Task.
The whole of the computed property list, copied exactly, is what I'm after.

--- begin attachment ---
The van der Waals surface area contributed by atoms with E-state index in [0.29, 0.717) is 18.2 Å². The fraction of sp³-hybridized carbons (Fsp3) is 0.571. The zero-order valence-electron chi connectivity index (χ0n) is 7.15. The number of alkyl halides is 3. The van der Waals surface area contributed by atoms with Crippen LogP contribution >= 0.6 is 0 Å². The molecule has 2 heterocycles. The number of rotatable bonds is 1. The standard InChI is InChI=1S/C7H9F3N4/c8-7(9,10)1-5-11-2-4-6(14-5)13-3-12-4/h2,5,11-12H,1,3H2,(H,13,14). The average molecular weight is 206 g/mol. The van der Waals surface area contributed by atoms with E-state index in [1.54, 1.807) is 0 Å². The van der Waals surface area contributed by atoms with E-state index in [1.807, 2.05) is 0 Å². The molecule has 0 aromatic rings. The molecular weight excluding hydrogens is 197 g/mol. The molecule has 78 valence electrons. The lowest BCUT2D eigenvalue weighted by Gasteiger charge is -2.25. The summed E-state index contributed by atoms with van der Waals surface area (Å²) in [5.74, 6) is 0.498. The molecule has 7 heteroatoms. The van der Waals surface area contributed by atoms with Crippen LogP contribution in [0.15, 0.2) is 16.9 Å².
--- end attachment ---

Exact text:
The van der Waals surface area contributed by atoms with E-state index in [0.29, 0.717) is 18.2 Å². The fraction of sp³-hybridized carbons (Fsp3) is 0.571. The zero-order valence-electron chi connectivity index (χ0n) is 7.15. The number of alkyl halides is 3. The van der Waals surface area contributed by atoms with Crippen LogP contribution >= 0.6 is 0 Å². The molecule has 2 heterocycles. The number of rotatable bonds is 1. The standard InChI is InChI=1S/C7H9F3N4/c8-7(9,10)1-5-11-2-4-6(14-5)13-3-12-4/h2,5,11-12H,1,3H2,(H,13,14). The average molecular weight is 206 g/mol. The van der Waals surface area contributed by atoms with E-state index in [1.54, 1.807) is 0 Å². The van der Waals surface area contributed by atoms with E-state index in [1.807, 2.05) is 0 Å². The molecule has 0 aromatic rings. The molecular weight excluding hydrogens is 197 g/mol. The molecule has 78 valence electrons. The lowest BCUT2D eigenvalue weighted by Gasteiger charge is -2.25. The summed E-state index contributed by atoms with van der Waals surface area (Å²) in [5.74, 6) is 0.498. The molecule has 7 heteroatoms. The van der Waals surface area contributed by atoms with Crippen LogP contribution in [0.15, 0.2) is 16.9 Å².